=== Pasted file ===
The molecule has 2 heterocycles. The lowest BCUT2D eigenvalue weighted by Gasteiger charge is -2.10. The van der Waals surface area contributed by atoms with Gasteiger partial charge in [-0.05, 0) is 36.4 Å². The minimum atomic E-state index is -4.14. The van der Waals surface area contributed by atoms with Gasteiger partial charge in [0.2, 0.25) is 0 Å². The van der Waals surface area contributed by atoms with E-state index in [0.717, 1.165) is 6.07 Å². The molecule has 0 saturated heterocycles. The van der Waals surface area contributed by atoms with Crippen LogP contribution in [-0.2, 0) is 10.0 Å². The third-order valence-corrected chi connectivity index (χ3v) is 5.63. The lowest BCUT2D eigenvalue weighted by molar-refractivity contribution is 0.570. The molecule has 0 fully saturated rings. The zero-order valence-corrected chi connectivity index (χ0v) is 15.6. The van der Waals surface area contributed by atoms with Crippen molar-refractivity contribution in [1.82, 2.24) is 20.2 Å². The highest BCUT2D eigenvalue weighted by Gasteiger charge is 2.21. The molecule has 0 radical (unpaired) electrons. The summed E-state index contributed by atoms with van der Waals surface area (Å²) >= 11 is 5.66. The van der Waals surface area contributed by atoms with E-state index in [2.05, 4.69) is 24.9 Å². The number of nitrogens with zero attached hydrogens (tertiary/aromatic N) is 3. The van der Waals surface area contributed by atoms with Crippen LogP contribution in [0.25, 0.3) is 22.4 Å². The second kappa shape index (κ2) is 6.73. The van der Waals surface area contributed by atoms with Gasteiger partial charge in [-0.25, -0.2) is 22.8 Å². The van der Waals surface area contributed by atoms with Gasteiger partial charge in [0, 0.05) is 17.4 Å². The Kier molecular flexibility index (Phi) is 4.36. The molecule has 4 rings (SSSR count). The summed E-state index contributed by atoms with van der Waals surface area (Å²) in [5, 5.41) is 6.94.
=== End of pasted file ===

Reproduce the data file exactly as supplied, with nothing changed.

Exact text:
The molecule has 2 heterocycles. The lowest BCUT2D eigenvalue weighted by Gasteiger charge is -2.10. The van der Waals surface area contributed by atoms with Gasteiger partial charge in [-0.05, 0) is 36.4 Å². The minimum atomic E-state index is -4.14. The van der Waals surface area contributed by atoms with Gasteiger partial charge in [0.2, 0.25) is 0 Å². The van der Waals surface area contributed by atoms with E-state index in [0.717, 1.165) is 6.07 Å². The molecule has 0 saturated heterocycles. The van der Waals surface area contributed by atoms with Crippen LogP contribution in [-0.2, 0) is 10.0 Å². The third-order valence-corrected chi connectivity index (χ3v) is 5.63. The lowest BCUT2D eigenvalue weighted by molar-refractivity contribution is 0.570. The molecule has 0 fully saturated rings. The zero-order valence-corrected chi connectivity index (χ0v) is 15.6. The van der Waals surface area contributed by atoms with Crippen molar-refractivity contribution in [1.82, 2.24) is 20.2 Å². The highest BCUT2D eigenvalue weighted by Gasteiger charge is 2.21. The molecule has 0 radical (unpaired) electrons. The summed E-state index contributed by atoms with van der Waals surface area (Å²) >= 11 is 5.66. The van der Waals surface area contributed by atoms with E-state index in [2.05, 4.69) is 24.9 Å². The number of nitrogens with zero attached hydrogens (tertiary/aromatic N) is 3. The van der Waals surface area contributed by atoms with Crippen LogP contribution in [0.25, 0.3) is 22.4 Å². The second kappa shape index (κ2) is 6.73. The van der Waals surface area contributed by atoms with Gasteiger partial charge in [-0.25, -0.2) is 22.8 Å². The van der Waals surface area contributed by atoms with Gasteiger partial charge in [0, 0.05) is 17.4 Å². The Kier molecular flexibility index (Phi) is 4.36. The molecule has 4 rings (SSSR count). The summed E-state index contributed by atoms with van der Waals surface area (Å²) in [5, 5.41) is 6.94.